Alcohol-related cognitions: Implications for concurrent alcohol and marijuana use and concurrent alcohol and prescription stimulant misuse among young adults

Dana M. Litt, Ashley Lowery, Cassidy LoParco, Melissa A. Lewis

Research output: Contribution to journalArticlepeer-review

Abstract

Introduction: This study examined the associations between alcohol-related cognitions within the social reaction pathway of the Prototype Willingness Model and concurrent (use of two or more substances within a specified time period) use of 1) alcohol and marijuana and 2) alcohol and prescription stimulant misuse. Methods: A convenience sample of 1,062 emerging adults in the U.S. (18–20 years old; 54.5% female) who reported past 3-month alcohol use completed a baseline survey as part of a larger randomized controlled trial. Results: Results indicate that controlling for age, biological sex, race, ethnicity, and college enrollment, perceived descriptive norms and willingness to drink were associated with past 3-month concurrent alcohol and marijuana use and concurrent alcohol and prescription stimulant misuse. However, alcohol prototype similarity and alcohol-related perceived vulnerability were not associated with either concurrent use outcome examined. Discussion: These findings suggest that alcohol-related perceived descriptive norms and willingness to drink are associated with concurrent substance use among young adults. Thus, it is possible that existing efficacious alcohol interventions that target descriptive norms and willingness to drink may have the added benefit of also reducing concurrent substance cognitions and ultimately use.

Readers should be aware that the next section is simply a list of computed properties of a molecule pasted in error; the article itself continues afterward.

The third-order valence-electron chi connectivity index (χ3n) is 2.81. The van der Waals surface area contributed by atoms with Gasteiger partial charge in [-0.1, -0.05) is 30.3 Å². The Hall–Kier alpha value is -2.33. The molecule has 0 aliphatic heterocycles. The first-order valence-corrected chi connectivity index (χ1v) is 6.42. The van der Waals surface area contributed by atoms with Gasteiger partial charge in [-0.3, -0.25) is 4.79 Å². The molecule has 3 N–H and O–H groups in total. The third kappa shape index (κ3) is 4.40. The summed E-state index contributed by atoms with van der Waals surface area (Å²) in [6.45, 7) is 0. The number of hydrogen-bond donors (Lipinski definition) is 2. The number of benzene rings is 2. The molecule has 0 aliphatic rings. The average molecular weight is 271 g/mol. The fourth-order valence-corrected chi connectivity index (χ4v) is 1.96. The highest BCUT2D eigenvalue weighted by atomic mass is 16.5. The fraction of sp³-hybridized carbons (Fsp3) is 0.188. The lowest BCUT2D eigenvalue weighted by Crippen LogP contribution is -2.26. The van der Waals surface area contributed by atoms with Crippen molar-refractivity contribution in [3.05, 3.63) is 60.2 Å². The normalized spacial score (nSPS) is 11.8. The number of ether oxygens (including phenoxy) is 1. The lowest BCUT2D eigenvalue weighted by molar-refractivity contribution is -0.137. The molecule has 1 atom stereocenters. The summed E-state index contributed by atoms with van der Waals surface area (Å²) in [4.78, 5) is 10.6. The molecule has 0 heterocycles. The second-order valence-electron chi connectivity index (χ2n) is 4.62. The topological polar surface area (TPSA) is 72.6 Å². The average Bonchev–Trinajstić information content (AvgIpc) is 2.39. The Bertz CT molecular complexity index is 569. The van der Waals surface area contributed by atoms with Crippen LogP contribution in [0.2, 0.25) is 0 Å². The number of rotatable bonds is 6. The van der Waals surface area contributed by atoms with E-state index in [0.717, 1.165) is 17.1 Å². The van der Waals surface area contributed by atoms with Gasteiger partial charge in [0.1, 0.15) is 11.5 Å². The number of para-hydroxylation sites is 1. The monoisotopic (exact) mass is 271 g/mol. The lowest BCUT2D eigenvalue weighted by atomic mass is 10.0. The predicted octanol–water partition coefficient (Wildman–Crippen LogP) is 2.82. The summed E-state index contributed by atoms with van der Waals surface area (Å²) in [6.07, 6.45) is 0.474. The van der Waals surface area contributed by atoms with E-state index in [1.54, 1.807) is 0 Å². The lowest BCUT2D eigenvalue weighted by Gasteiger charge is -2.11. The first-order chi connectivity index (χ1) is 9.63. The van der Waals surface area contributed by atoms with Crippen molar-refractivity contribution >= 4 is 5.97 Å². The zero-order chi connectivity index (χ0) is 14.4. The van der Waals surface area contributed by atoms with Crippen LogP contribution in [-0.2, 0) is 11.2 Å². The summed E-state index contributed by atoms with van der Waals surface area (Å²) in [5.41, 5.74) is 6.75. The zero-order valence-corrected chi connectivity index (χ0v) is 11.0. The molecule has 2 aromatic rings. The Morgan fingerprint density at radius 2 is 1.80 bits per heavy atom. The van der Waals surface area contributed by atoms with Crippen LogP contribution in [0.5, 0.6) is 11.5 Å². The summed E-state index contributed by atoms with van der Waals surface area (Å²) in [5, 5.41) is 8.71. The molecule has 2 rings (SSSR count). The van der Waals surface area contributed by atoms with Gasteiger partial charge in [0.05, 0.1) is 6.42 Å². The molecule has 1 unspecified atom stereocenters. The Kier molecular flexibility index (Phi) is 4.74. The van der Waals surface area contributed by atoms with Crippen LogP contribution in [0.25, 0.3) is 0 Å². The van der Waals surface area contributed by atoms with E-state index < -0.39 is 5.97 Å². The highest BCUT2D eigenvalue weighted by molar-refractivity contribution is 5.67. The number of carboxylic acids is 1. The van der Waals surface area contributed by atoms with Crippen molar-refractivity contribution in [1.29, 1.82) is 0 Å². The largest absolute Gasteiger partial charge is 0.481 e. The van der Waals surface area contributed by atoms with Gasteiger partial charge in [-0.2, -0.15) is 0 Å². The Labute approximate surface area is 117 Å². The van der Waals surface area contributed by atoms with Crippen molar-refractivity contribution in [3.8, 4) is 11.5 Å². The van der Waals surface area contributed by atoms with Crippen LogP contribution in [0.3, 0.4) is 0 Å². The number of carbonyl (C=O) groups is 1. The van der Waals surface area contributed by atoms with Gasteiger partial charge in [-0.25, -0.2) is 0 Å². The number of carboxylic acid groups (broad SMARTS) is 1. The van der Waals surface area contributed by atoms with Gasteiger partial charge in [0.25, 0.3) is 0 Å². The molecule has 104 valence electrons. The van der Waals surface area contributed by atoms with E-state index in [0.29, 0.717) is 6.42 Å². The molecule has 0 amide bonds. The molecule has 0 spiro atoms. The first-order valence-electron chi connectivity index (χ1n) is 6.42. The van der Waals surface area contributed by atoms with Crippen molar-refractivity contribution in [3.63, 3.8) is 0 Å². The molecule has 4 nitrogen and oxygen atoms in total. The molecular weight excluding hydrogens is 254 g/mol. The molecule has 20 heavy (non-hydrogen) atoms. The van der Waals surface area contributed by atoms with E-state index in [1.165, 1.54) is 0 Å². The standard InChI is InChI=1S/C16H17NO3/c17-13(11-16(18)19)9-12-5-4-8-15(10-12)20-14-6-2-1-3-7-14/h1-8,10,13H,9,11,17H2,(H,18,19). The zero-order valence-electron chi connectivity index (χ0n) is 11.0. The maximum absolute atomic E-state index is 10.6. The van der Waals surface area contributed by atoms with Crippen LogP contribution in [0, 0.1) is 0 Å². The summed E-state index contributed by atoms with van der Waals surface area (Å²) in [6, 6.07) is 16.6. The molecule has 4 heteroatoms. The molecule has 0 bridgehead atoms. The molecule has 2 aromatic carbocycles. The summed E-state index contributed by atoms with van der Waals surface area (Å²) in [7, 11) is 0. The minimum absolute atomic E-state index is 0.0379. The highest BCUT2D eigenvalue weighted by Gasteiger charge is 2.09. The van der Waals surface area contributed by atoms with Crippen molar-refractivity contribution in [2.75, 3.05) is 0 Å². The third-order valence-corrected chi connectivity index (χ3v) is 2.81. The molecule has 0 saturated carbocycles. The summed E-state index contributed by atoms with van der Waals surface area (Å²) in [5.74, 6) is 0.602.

Original languageEnglish
Article number106946
JournalAddictive Behaviors
Volume119
DOIs
StatePublished - Aug 2021

Keywords

  • Alcohol
  • Cognitions
  • Concurrent Substance Use
  • Prototype Willingness Model
  • Young Adults

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